National Banana Bread Day

Today, February 23, is National Banana Bread Day! Whether you’re a fan or not, you might be surprised to hear that according to King Arthur Flour (in their “A short history of banana bread” article) that “The most searched-for bread recipe online isn’t white sandwich bread. It’s not whole wheat bread, or baguettes or no-knead bread or even anything with yeast in it. No, the most sought-after bread recipe across America is (drum-roll, please): banana bread.” (emphasis added)

Banana bread without nuts, plus strawberries. Image: courtesy of Wikipedia.


Banana bread first became a standard feature of American cookbooks with the popularization of baking soda and baking powder in the 1930s. It appeared in Pillsbury’s 1933 Balanced Recipes cookbook, and later gained more acceptance with the release of the original Chiquita Banana’s Recipe Book in 1950.


National Banana Bread day is 23 February. Bananas appeared in the US in the 1870s and it took a while for them to appear as ingredient items for desserts. The modern banana bread recipe began being published in cookbooks around the 1930s and its popularity was greatly helped by the introduction of baking powder on the market. Some food historians believe banana bread was a byproduct of the Great Depression as resourceful housewives did not wish to throw away overripe bananas (as they were still a costly item to purchase), others believe the modern banana bread was developed in corporate kitchens to promote flour and baking soda products. It could also be a combination of both theories, insofar as being developed in a corporate kitchen to promote flour and baking soda products, as well as marketed as a method to make use of overripe bananas. (emphasis added)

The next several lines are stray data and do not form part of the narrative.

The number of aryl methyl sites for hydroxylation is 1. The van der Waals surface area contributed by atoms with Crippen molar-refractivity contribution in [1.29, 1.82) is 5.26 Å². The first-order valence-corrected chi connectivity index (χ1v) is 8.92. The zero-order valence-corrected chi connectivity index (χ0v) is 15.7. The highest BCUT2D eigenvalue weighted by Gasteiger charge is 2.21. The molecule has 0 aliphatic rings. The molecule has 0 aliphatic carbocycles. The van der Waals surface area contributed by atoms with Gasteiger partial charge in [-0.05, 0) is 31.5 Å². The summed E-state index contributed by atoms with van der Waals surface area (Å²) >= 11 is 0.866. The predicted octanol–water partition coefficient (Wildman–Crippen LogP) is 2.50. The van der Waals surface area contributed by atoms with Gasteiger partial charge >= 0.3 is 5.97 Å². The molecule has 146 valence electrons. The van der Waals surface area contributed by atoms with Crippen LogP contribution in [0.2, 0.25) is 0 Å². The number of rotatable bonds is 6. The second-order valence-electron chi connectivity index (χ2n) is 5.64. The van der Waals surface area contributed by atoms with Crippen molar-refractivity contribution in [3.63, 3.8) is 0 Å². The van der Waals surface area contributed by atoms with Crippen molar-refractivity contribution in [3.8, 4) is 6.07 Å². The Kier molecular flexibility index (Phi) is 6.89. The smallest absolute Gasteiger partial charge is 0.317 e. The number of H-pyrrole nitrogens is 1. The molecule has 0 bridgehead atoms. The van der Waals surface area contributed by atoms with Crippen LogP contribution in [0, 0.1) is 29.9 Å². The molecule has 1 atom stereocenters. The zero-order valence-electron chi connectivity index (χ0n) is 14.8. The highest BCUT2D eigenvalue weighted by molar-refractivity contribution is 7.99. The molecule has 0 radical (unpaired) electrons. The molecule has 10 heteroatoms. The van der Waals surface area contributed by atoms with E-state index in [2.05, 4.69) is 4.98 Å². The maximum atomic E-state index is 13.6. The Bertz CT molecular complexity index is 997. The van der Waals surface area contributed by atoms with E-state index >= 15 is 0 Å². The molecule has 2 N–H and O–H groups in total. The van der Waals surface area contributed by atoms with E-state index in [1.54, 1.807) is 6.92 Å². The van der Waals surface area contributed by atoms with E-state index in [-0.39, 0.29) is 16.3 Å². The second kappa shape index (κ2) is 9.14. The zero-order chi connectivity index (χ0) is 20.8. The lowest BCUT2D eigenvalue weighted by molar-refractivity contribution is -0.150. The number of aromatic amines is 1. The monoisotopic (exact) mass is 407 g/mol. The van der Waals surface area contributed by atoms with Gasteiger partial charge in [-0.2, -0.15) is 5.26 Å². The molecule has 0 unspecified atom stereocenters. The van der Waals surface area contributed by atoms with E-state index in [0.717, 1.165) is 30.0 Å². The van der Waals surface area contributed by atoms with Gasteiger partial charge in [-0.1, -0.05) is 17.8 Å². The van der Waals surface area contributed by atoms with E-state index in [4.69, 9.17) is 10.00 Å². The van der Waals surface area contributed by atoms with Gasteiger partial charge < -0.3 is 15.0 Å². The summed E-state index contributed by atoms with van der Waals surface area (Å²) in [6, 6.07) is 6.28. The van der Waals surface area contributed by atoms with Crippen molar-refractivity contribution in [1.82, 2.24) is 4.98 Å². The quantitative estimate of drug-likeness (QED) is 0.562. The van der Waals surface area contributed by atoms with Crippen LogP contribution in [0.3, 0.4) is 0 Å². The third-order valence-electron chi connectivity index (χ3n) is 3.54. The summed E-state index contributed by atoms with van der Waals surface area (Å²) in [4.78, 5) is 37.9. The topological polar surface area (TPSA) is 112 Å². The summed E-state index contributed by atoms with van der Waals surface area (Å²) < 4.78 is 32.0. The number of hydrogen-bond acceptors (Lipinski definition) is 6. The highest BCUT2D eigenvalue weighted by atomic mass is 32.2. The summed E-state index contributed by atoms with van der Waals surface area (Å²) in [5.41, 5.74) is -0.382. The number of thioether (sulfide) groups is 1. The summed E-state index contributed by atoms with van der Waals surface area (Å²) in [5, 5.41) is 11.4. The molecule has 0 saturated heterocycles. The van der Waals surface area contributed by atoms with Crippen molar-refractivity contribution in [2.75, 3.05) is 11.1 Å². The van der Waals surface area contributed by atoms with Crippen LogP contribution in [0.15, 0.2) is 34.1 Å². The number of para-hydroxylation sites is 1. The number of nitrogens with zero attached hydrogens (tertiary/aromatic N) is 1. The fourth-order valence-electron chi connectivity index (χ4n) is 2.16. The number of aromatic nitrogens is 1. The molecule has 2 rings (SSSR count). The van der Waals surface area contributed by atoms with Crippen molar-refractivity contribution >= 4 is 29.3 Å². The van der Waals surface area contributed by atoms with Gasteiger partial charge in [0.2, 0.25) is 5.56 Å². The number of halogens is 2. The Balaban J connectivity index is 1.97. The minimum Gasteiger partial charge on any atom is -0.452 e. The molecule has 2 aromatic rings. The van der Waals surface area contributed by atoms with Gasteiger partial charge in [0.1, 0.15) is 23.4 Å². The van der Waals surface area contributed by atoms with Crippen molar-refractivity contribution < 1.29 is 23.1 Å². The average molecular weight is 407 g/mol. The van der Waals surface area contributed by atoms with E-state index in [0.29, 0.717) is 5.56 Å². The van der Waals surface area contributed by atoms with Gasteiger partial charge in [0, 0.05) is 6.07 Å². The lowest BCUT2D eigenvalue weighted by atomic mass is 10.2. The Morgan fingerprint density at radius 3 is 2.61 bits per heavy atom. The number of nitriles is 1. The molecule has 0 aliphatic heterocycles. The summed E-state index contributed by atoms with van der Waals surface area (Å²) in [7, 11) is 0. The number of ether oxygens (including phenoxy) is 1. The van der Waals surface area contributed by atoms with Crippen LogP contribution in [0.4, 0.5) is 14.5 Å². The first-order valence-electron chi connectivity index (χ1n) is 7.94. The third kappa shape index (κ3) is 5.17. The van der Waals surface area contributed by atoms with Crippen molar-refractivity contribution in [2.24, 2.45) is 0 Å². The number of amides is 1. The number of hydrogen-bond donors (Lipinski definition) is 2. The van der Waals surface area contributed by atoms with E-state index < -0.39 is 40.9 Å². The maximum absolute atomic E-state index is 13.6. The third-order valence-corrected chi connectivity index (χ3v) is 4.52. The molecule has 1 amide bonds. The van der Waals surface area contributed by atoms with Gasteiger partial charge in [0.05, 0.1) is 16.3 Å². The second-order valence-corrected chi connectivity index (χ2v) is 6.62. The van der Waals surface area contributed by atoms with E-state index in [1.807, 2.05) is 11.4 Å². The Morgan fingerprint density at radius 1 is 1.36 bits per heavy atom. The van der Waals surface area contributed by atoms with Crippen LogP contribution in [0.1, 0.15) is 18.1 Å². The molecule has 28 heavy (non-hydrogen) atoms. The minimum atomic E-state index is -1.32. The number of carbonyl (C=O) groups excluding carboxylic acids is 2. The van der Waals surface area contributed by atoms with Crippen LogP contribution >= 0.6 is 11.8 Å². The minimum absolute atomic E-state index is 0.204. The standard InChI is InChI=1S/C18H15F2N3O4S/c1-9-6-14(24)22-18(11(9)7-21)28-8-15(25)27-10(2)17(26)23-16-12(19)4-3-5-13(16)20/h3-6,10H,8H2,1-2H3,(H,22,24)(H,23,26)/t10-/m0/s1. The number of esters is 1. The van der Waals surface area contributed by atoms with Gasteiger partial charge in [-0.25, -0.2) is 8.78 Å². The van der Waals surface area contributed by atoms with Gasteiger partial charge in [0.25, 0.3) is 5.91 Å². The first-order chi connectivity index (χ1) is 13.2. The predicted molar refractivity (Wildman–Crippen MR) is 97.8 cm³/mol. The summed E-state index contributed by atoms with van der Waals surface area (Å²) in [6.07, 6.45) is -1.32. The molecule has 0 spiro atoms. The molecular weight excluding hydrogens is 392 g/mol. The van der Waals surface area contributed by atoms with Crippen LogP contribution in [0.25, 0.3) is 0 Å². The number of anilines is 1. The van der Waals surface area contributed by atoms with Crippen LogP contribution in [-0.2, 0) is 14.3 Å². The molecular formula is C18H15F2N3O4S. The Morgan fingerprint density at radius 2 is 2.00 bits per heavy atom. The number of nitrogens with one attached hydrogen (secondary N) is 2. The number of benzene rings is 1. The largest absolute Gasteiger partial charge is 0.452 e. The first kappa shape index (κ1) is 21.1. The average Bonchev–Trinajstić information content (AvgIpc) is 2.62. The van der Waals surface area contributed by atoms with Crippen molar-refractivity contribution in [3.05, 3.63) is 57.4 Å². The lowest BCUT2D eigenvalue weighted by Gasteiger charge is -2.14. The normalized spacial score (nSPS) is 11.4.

Citation: Wikipedia

Okay. That’s all well and good. I agree that bananas were widely advertised throughout the United States (in little towns in Kansas just the same as in New York City) from circa 1870s. I’ve noted numerous advertisements in vintage newspapers for bananas (along with oranges and lemons). With the rapid growth of railroads (and the magic of refrigerated railway cars [ice cut in winter]), produce could move virtually across the continent, along with meats from slaughterhouses, to destinations far and wide.

Bananas are an import

Banana bread is covered as a West Indies specialty, stating “all classes of people in the West Indies are fond of bananas, and particularly when made into bread. The ripe fruit is rubbed through a sieve and formed into a loaf and baked in hot ashes…” (part of an article about “Bread of the Nations” published in The Sentinel of Carlisle, Pennsylvania on April 26, 1882). See image:

“Banana Bread”, part of an article titled “Breads of the Nations”, published in The Sentinel of Carlisle, Pennsylvania on April 26, 1882.

Despite the fact that this “banana bread” main ingredient is ripe fruit, it’s doubtful this “bread” resembles the modern banana bread, nor the banana bread offered by Summerfield’s in Lawrence, Kansas in 1881 (see next image).

Banana Bread in the 19th Century United States

The Victorian beginnings of banana bread, much like the Victorian Ice Cream Sodas and Victorian Milk Shakes isn’t much like the “originals.”

As early as 1881, “banana bread” was sold in Kansas

Banana Bread (along with Boston Brown Bread, doughnuts and ginger snaps) advertised for sale at Summerfield’s (bakery) in The Kansas Daily Tribune of Lawrence, Kansas on January 13, 1881.

Summerfield’s of Lawrence, Kansas (above) doesn’t say, but Vienna Model Bakery of St. Louis, Missouri (below) proudly uses “banana flour” in the making of their new banana bread (1893).

Vienna Model Bakery makes Banana Bread from banana flour. Published in the St. Louis Post-Dispatch on April 28, 1893.

Vienna Model Bakery advertises Banana Bread on April 22, 1893, St. Louis Post-Dispatch.

This banana bread apparently had a “banana label.” St. Louis Post-Dispatch on April 22, 1893.



Victorian Baking Powder

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Also contains Victorian-era baking powder information.

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